In the wake of last year's collapse of cryptocurrency exchange FTX, the collapse this week of Silicon Valley Bank and Signature Bank -- representing the second and third largest bank failures in U.S. history -- has renewed lingering questions about what role cryptocurrency is playing in financial sector failures.
Signature Bank, which is known for dealing in cryptocurrency, came under fire last year during the collapse of FTX and crypto hedge fund Alameda Research. At Silicon Valley Bank, which is known for serving the tech and startup industries since its founding 40 years ago, the withdrawal of large cryptocurrency deposits added to the fear fueling the bank run that ended in the bank's collapse Friday.
However, experts told ABC News that cryptocurrency did not play a leading role in the banks' failures -- although the collapses will have ramifications in the cryptocurrency sector.
"I don't think crypto has much of a role," said David Yermack, professor of finance at NYU's Stern School of Business. "Crypto is more or less a bystander in all of this, just like all the other companies who had deposited money."
Yermack, who teaches a course on cryptocurrency and blockchains, said that while the situation remains fluid, two main factors appear to have contributed to the failures: The banks that failed were too concentrated in one industry, and the deregulation of banking over the last five or six years has weakened regulations.
"In the case of Silicon Valley Bank, [the concentration] would be the West Coast technology industry," Yermack told ABC News. "And if you've got a group of customers who can't pay back their loans, and they're all correlated with each other, suddenly they all can't pay you back together -- that makes those loans a lot less valuable."
Boston College law professor Patricia McCoy said the bank's collapse was hastened by its large holdings of the cryptocurrency USDC, which is managed by the financial technology company Circle Internet Financial.
"At Silicon Valley Bank, really, the only role that the crypto industry played was this big deposit by Circle, which was very prone to run risk," McCoy said. "When Circle became nervous that Silicon Valley Bank was in trouble, its natural response would be to immediately withdraw that entire very large deposit."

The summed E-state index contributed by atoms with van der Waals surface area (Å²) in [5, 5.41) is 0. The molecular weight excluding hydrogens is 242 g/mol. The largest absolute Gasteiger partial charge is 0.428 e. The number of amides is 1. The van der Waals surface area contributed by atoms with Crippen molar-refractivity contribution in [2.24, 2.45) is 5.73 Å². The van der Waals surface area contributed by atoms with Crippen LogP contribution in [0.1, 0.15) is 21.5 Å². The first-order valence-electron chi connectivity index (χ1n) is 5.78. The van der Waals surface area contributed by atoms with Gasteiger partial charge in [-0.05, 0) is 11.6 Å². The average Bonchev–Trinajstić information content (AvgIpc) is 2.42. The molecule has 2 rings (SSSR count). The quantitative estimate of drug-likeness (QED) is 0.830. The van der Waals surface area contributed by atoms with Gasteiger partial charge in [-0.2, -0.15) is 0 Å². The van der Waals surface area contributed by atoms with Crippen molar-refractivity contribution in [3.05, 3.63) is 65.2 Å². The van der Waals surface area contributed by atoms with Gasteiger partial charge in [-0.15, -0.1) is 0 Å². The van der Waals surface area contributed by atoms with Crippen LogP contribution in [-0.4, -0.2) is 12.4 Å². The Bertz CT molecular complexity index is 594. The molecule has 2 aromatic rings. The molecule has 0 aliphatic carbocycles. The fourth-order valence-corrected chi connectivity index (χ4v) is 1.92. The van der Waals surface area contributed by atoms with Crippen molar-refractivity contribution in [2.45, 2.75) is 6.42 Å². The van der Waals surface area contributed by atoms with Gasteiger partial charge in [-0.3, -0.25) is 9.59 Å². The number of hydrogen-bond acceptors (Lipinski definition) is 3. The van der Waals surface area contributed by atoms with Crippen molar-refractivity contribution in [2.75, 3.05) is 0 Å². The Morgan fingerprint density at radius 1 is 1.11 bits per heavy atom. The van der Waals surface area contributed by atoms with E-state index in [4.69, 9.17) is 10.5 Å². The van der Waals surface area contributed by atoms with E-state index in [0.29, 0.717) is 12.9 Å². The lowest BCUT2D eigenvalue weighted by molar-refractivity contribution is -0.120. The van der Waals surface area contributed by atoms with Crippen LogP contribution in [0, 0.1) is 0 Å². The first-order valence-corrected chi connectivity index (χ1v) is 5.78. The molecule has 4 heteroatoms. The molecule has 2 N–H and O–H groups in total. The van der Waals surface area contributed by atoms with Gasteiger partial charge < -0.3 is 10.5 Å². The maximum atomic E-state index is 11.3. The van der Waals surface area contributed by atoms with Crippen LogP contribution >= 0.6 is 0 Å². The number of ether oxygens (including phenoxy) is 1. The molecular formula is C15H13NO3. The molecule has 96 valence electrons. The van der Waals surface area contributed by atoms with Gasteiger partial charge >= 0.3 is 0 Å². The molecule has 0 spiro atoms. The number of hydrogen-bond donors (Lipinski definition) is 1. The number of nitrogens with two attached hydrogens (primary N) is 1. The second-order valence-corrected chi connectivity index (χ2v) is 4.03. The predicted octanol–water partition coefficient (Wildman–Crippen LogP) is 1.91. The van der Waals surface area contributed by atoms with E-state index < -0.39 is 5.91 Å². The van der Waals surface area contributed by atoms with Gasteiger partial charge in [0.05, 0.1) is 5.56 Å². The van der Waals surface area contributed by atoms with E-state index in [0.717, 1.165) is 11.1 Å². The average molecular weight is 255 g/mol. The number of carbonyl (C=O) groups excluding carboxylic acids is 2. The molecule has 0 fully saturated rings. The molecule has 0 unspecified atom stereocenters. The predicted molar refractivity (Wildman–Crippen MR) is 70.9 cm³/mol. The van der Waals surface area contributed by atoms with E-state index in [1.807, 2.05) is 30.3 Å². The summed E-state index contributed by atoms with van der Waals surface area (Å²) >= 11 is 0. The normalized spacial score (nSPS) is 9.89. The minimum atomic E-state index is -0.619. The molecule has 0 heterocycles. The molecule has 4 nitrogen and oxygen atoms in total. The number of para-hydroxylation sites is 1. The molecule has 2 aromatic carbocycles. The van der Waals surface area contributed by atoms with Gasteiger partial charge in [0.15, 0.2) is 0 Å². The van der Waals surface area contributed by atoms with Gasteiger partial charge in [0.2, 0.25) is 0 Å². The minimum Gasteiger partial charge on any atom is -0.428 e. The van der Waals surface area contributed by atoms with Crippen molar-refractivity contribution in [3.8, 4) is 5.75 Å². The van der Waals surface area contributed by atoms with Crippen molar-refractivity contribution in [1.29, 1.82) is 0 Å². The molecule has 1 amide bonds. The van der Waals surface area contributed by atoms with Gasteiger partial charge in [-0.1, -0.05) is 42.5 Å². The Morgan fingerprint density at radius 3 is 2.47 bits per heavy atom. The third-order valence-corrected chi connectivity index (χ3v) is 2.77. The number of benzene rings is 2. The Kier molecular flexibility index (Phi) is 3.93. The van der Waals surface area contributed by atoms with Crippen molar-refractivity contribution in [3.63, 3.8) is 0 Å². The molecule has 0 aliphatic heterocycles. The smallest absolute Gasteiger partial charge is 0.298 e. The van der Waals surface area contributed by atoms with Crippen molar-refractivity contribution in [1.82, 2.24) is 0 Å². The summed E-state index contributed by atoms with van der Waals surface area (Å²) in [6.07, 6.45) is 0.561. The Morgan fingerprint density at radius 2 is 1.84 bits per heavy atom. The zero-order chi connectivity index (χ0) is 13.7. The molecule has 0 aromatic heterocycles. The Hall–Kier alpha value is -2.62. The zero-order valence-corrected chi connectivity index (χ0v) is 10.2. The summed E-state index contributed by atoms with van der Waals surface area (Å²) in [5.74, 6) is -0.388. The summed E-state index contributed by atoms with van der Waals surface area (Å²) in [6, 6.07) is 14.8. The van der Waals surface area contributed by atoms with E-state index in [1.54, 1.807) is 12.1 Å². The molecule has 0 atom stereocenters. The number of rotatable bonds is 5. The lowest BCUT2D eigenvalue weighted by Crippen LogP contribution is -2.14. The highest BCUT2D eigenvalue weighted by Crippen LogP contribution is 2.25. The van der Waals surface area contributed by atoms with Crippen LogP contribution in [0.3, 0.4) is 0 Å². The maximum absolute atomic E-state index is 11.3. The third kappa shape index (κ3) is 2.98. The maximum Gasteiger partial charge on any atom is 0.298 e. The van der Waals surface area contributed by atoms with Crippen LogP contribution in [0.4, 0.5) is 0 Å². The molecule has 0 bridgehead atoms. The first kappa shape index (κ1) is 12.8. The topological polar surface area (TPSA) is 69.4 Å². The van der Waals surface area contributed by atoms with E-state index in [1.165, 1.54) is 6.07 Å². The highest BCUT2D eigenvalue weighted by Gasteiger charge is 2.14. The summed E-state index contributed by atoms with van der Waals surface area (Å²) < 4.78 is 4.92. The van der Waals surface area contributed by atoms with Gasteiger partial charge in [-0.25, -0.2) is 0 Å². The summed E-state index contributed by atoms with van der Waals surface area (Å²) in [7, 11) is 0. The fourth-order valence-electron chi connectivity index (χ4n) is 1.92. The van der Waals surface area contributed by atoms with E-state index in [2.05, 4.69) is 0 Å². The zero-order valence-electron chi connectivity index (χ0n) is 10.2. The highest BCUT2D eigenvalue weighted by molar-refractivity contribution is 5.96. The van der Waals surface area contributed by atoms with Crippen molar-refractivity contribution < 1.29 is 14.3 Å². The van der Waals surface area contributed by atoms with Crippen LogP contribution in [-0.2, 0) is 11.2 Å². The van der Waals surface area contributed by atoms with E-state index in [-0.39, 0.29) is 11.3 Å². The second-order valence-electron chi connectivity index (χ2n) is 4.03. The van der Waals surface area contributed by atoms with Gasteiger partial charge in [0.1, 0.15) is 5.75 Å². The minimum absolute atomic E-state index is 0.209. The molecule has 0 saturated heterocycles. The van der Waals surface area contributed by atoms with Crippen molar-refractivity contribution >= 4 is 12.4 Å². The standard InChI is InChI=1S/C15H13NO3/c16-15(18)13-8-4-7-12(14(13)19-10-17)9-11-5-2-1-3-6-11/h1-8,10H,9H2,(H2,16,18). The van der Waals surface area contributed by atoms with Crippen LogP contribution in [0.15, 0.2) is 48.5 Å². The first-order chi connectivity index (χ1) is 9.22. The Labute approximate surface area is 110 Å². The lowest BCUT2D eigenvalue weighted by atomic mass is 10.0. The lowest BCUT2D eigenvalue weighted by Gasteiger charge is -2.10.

"Silicon Valley Bank did not have the money -- the cash -- to pay all the withdrawal requests," said McCoy. "So, the fact that Circle had such a large deposit, and it was a type of client that was prone to panic, intensified the bank run at Silicon Valley Bank."
On the recent deregulation of banking, Yermack pointed to the banks' investment of large amounts of capital into Treasury bonds, which are typically very safe. However, said Yermack, "because interest rates changed a lot in the last year or so, those bonds lost value -- and under the accounting rules, the banks could still count them at 100 cents on the dollar."
Simply put, Yermack said, the banks did not have to account for the depreciation in the value of the bonds, which made them look much safer than they really were.
"This gets right to the heart of the issue about how banks are supervised and regulated -- that they really should have had to write those bonds down to value in real time, and make the problems more apparent much earlier," he said.
"As somebody who deals with financial data every day, I think everything should be marked to market value," said Yermack. "And to the extent it's not, you run the risk of misleading people, and it seems in this case it was the banking regulators who were misled, and they just said, 'Oh, those are government bonds. Those are the safest assets.'"
"But government bonds can lose value just like anything else," Yermack said. "And I think ... the regulators were sort of caught off guard -- and unaware -- by this."